Marcus said: “Gaby is a huge thing for me. He reached out to me first. It was literally that. It was like a first-come, first-served kind of thing. I know him well. He’ll let me play how I kind of want to play. He’ll give me free rein.”

An inquest into the death of a Spalding woman has found that she was strangled to death by her partner, who then went on to hang himself.

Karolina Zinkeviciene, 30, was killed by Breshnev Ruiters, who had reportedly domestically abused three previous partners before meeting Karolina.

The inquest hearing in Lincoln found that Ruiters, 34, strangled one of the women to the point where she accepted she would die.

Karolina had been warned by the previous victim just weeks before her murder.

She had only been in a relationship with Ruiters for a few months, but he was described as “aggressive and a dangerous person” by his previous partner.

The couple’s bodies were found at their home in Winsover Road, Spalding, just after 5.30am on June 25, 2020.

The previous night, the couple had been drinking at a barbecue and could be heard arguing into the early hours of the morning in their home.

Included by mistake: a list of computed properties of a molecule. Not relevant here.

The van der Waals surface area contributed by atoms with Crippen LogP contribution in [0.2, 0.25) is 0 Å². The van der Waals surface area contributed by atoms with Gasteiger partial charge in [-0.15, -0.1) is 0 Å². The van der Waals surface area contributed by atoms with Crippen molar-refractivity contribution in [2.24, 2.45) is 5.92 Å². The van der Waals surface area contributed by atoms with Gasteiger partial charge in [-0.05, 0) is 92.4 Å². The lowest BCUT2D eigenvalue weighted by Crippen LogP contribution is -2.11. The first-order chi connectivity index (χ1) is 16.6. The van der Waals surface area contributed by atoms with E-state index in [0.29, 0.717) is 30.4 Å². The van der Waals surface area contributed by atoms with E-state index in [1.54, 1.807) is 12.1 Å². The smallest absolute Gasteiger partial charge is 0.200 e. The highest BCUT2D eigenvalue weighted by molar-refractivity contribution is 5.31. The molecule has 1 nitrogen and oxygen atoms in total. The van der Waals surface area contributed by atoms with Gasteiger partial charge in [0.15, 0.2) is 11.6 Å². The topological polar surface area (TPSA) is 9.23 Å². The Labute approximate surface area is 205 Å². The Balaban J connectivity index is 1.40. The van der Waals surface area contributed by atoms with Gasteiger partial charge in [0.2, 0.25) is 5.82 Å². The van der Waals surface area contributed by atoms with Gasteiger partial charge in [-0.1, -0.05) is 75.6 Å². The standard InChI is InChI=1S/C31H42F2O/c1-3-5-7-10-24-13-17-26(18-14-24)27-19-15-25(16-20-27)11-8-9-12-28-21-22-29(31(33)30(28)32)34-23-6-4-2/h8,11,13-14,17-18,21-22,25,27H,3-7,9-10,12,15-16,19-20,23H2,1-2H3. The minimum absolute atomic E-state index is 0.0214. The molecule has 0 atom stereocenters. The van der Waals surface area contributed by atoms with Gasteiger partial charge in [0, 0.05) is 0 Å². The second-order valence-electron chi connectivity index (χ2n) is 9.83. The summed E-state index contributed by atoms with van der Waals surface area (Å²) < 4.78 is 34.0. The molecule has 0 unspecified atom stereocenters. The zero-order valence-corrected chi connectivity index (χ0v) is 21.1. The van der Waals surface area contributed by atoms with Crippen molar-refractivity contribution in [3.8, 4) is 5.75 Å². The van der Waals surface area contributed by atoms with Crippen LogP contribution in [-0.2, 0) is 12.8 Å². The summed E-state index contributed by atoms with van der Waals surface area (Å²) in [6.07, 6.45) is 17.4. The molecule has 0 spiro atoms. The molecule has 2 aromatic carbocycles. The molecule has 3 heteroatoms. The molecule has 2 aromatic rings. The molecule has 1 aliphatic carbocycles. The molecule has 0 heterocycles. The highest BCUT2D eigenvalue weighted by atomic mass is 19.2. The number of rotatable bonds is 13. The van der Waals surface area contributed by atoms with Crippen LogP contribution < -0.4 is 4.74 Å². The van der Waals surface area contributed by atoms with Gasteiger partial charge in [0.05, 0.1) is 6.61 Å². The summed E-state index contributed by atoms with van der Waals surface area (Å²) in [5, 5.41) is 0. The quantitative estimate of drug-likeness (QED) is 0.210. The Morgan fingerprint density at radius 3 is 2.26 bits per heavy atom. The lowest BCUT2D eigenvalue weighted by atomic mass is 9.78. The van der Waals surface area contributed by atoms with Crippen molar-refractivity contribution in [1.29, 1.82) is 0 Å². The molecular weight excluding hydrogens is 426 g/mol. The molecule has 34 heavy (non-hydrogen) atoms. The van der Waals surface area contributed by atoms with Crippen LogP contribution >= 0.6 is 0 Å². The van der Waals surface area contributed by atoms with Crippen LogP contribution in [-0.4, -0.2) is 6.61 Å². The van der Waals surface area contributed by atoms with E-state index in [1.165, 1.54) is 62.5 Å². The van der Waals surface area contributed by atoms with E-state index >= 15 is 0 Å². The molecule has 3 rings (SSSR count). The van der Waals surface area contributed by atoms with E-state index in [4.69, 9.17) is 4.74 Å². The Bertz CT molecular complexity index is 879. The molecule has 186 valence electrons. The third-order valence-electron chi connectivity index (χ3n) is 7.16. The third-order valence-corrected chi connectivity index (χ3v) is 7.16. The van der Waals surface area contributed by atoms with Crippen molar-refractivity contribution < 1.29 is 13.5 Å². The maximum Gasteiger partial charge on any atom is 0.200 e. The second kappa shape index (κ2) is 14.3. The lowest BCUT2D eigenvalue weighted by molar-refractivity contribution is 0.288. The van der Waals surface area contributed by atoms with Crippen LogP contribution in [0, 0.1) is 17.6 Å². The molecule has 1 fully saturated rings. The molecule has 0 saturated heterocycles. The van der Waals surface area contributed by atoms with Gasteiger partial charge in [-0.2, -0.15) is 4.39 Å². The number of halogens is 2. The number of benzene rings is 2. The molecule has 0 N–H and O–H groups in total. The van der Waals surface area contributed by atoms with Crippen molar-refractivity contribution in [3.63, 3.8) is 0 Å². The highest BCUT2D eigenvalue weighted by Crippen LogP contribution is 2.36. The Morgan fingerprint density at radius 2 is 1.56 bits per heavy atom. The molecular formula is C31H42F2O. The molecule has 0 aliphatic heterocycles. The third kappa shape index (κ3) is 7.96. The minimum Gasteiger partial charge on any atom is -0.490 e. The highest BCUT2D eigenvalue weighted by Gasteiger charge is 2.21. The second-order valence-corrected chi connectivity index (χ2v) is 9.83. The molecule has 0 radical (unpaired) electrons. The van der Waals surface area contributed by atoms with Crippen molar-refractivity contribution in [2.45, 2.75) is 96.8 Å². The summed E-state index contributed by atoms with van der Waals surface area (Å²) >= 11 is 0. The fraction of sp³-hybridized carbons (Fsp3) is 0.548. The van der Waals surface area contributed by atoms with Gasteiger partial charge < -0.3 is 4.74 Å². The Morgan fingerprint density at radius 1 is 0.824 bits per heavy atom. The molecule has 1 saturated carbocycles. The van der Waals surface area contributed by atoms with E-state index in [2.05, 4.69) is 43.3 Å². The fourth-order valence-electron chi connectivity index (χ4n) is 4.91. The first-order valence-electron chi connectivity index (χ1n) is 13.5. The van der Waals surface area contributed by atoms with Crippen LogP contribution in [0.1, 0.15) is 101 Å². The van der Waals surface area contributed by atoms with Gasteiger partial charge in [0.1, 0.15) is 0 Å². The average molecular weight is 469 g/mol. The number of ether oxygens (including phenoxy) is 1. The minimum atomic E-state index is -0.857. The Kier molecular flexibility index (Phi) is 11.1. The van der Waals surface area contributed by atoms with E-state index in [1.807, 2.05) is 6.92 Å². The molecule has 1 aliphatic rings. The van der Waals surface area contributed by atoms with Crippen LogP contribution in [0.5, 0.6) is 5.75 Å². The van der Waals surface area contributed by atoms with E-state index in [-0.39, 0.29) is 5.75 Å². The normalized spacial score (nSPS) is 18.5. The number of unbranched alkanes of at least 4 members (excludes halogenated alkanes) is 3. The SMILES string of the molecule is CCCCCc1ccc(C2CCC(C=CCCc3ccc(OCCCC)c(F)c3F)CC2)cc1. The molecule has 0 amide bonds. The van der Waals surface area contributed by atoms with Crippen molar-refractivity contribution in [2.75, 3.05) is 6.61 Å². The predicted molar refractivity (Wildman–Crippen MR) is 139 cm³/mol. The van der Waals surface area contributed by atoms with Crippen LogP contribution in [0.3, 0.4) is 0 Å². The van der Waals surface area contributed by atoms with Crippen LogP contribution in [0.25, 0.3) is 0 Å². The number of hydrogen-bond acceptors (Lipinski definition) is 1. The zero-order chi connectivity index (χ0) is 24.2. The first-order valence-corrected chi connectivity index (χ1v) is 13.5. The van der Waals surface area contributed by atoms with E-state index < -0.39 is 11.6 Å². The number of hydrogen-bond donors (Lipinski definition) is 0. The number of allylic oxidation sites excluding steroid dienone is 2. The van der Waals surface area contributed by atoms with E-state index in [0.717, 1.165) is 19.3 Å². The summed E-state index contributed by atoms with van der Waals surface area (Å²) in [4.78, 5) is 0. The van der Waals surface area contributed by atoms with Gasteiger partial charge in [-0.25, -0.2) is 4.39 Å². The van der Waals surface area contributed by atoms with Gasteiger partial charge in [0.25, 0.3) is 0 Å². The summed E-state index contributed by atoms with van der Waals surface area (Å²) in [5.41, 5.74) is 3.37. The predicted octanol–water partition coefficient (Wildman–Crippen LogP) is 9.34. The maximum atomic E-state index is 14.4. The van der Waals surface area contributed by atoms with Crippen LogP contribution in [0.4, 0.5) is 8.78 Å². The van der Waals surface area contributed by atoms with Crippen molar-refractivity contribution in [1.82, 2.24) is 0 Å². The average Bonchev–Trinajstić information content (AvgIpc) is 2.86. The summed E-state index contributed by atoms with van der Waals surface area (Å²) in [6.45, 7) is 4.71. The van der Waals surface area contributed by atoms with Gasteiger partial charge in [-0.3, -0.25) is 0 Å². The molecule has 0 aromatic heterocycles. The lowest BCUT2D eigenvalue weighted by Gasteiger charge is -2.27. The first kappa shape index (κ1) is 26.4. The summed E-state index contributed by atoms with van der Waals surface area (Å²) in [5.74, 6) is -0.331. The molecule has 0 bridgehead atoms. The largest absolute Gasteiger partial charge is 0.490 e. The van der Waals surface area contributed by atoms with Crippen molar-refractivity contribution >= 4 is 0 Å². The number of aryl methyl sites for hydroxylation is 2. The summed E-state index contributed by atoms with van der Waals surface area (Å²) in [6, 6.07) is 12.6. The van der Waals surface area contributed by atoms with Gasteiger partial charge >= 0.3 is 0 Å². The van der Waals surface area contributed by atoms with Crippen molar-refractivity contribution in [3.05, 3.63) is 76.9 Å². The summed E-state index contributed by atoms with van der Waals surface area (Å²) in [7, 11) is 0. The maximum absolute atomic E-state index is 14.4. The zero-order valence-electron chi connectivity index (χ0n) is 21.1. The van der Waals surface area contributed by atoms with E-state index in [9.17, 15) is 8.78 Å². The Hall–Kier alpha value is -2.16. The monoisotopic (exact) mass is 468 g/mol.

A blood sample from Breshnev’s body found that he was almost two-and-a-half times over the drink drive limit.

DS Calley Murray, of Lincolnshire Police, said that Karolina had texted the woman who warned her, to ask whether Ruiters had hit her, to which she replied: “yes, many times. Be careful, you cannot change him.”

Karolina’s reply to this message was that she will change him, but she was dead just weeks later.

DS Murray said: “Had Breshnev not committed suicide, he would have been arrested for the murder of Karolina and referred to the CPS for a charging decision for the offence of murder.”

The inquest heard of a police caution that Ruiters was given in 2007 after grabbing his then partner.

From 2010 he then began a seven-year relationship, described as “toxic”, with the mother of his two children.

In court he admitted to attacking her on three separate occasions, receiving an 18-month conditional discharge for his actions.

In March 2017 he then threatened to kill himself with a knife in front of another partner, the one he choked to the point of her accepting death.

The victim then withdrew a complaint to police through fears that Ruiters would in fact kill her, but a prosecution continued and he was monitored by an electronic tag.

After his behaviour improved, the victim allowed him to continue living with her.

Later, he put a knife under her chin which caused her to crash into a neighbour’s car and drive off in panic.

The hearing at Karolina’s inquest was told that she had not filed any reports of domestic violence against her partner.

Post mortem showed bruising to both bodies, some of which had been caused by a rod-like item that police couldn’t find.